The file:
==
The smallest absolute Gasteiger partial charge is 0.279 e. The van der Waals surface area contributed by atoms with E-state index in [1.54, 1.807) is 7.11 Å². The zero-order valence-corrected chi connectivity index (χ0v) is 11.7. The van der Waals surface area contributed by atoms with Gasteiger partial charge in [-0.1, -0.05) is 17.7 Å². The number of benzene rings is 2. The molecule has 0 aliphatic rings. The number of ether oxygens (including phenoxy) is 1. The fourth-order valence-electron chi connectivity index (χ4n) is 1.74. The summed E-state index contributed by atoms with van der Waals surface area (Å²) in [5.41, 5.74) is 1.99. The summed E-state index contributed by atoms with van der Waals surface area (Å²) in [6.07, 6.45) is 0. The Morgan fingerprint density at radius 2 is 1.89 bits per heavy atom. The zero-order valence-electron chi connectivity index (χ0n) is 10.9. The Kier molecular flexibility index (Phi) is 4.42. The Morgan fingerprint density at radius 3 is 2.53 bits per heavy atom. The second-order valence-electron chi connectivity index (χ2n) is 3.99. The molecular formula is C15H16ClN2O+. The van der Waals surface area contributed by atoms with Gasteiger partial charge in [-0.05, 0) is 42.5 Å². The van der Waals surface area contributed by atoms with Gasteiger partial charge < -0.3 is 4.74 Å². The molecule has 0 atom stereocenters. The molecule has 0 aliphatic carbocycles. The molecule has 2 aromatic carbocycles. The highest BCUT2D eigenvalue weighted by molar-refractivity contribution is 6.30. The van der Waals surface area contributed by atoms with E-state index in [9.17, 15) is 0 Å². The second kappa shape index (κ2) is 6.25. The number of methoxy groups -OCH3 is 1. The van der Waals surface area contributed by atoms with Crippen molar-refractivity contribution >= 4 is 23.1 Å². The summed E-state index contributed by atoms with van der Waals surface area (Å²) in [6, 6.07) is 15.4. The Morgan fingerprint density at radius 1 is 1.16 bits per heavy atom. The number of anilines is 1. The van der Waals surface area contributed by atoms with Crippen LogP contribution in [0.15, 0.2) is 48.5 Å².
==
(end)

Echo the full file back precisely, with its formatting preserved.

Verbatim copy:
The smallest absolute Gasteiger partial charge is 0.279 e. The van der Waals surface area contributed by atoms with E-state index in [1.54, 1.807) is 7.11 Å². The zero-order valence-corrected chi connectivity index (χ0v) is 11.7. The van der Waals surface area contributed by atoms with Gasteiger partial charge in [-0.1, -0.05) is 17.7 Å². The number of benzene rings is 2. The molecule has 0 aliphatic rings. The number of ether oxygens (including phenoxy) is 1. The fourth-order valence-electron chi connectivity index (χ4n) is 1.74. The summed E-state index contributed by atoms with van der Waals surface area (Å²) in [5.41, 5.74) is 1.99. The summed E-state index contributed by atoms with van der Waals surface area (Å²) in [6.07, 6.45) is 0. The Morgan fingerprint density at radius 2 is 1.89 bits per heavy atom. The zero-order valence-electron chi connectivity index (χ0n) is 10.9. The Kier molecular flexibility index (Phi) is 4.42. The Morgan fingerprint density at radius 3 is 2.53 bits per heavy atom. The second-order valence-electron chi connectivity index (χ2n) is 3.99. The molecular formula is C15H16ClN2O+. The van der Waals surface area contributed by atoms with Gasteiger partial charge in [-0.05, 0) is 42.5 Å². The van der Waals surface area contributed by atoms with Gasteiger partial charge < -0.3 is 4.74 Å². The molecule has 0 atom stereocenters. The molecule has 0 aliphatic carbocycles. The molecule has 2 aromatic carbocycles. The highest BCUT2D eigenvalue weighted by molar-refractivity contribution is 6.30. The van der Waals surface area contributed by atoms with E-state index in [9.17, 15) is 0 Å². The second kappa shape index (κ2) is 6.25. The number of methoxy groups -OCH3 is 1. The van der Waals surface area contributed by atoms with Crippen molar-refractivity contribution >= 4 is 23.1 Å². The summed E-state index contributed by atoms with van der Waals surface area (Å²) in [6, 6.07) is 15.4. The Morgan fingerprint density at radius 1 is 1.16 bits per heavy atom. The number of anilines is 1. The van der Waals surface area contributed by atoms with Crippen LogP contribution in [0.15, 0.2) is 48.5 Å².